Host: Can I claim medical expenses as a deduction?
Aurthur Auerbach: Yes, you can but remember, the medical expenses you claim here are the ones that are not reimbursed. So you take your total medical expenses, you subtract that reimbursements you got from the insurance companies or Medicare or things that were paid by Medicaid. You subtract out the amount that you got back from your cafeteria plan or flexible spending arrangement at your employer and the net result is what you had available left to be medical expenses. Now, they could be doctor visits, the things that most people forget are parking or tolls to get to or from doctors or hospitals. There is a deduction for medical mileage, so if you use your car obviously, not all your doctors and dentists are in the basement of your house, so you are going to go to get there. All that mileage can add up and based on the mileage allowance that the IRS gives you that can add up to an additional medical deduction. Eye glasses, prescription medications that are not reimbursed or paid for, all your co-pays, people tend to forget that if you are covered by an insurance carrier maybe you have got a $15 or $20 or $25 dollar co-pay at the Physician's office or a service provider; add up all of those co-pays because that's a medical deduction. You were out-of-pocket. Look at your paystub that we referred to earlier. If you are participating with the employer in the cost of your medical coverage, so the employer pays for the employee only but you pay for dependent care, that's a medical deduction.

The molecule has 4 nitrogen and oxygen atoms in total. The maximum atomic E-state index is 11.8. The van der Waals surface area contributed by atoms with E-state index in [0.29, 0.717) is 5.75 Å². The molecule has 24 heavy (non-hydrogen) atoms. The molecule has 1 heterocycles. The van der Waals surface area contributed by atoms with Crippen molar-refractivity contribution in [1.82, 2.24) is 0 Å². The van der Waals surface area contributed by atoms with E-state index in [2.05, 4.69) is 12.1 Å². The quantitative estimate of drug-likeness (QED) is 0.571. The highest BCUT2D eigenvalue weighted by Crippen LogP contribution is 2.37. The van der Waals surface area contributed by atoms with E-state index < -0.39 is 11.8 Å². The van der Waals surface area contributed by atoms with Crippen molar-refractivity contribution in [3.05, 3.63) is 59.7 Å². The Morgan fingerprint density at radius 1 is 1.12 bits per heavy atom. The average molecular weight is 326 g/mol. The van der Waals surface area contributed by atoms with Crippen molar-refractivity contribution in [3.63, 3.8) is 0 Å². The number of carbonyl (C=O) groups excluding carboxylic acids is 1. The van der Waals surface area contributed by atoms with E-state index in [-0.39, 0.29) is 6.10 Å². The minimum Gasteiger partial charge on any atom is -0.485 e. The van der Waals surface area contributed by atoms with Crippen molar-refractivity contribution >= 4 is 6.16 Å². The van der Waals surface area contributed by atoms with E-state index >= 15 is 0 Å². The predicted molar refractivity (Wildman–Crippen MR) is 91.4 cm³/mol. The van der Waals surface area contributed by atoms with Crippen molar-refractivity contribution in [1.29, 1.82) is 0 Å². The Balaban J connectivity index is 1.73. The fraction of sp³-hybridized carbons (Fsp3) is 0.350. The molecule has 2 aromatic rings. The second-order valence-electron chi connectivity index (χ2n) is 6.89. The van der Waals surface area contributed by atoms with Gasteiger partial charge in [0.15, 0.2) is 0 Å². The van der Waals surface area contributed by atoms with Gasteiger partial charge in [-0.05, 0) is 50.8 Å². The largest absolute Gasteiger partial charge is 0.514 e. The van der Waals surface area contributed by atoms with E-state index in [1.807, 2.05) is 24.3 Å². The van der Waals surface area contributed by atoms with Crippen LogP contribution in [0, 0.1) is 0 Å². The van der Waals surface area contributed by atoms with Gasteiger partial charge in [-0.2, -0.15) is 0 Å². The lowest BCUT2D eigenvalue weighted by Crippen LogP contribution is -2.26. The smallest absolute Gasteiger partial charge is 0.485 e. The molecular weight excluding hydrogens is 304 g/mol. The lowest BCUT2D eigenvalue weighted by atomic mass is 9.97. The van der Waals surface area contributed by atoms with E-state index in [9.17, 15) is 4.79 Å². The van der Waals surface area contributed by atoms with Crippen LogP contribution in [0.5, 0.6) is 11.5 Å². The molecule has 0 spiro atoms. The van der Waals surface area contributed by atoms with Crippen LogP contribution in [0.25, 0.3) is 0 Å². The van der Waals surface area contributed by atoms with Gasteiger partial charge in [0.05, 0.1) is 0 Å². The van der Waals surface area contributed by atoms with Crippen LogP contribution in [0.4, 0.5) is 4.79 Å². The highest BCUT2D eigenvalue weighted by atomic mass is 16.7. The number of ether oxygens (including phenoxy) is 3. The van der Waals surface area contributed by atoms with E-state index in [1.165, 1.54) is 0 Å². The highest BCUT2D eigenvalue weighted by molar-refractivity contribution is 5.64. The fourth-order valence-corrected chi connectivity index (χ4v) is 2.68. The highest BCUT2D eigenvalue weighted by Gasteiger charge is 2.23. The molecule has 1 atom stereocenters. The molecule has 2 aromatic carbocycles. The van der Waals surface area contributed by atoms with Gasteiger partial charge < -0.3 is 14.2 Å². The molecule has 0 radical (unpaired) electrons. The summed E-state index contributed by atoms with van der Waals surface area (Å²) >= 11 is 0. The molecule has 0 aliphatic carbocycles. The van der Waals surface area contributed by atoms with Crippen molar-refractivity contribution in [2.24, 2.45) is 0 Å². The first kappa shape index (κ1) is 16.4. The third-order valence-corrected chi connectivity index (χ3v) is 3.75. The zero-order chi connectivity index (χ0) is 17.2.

There is a limited deduction for long-term care insurance, as well. Now all of that gets added up and it's subject to a limitation of 7.
5% of your adjusted gross income. So to get a medical deduction, all of those expenses have to exceed 7.
5% of the bottom-line on page one of your 1040.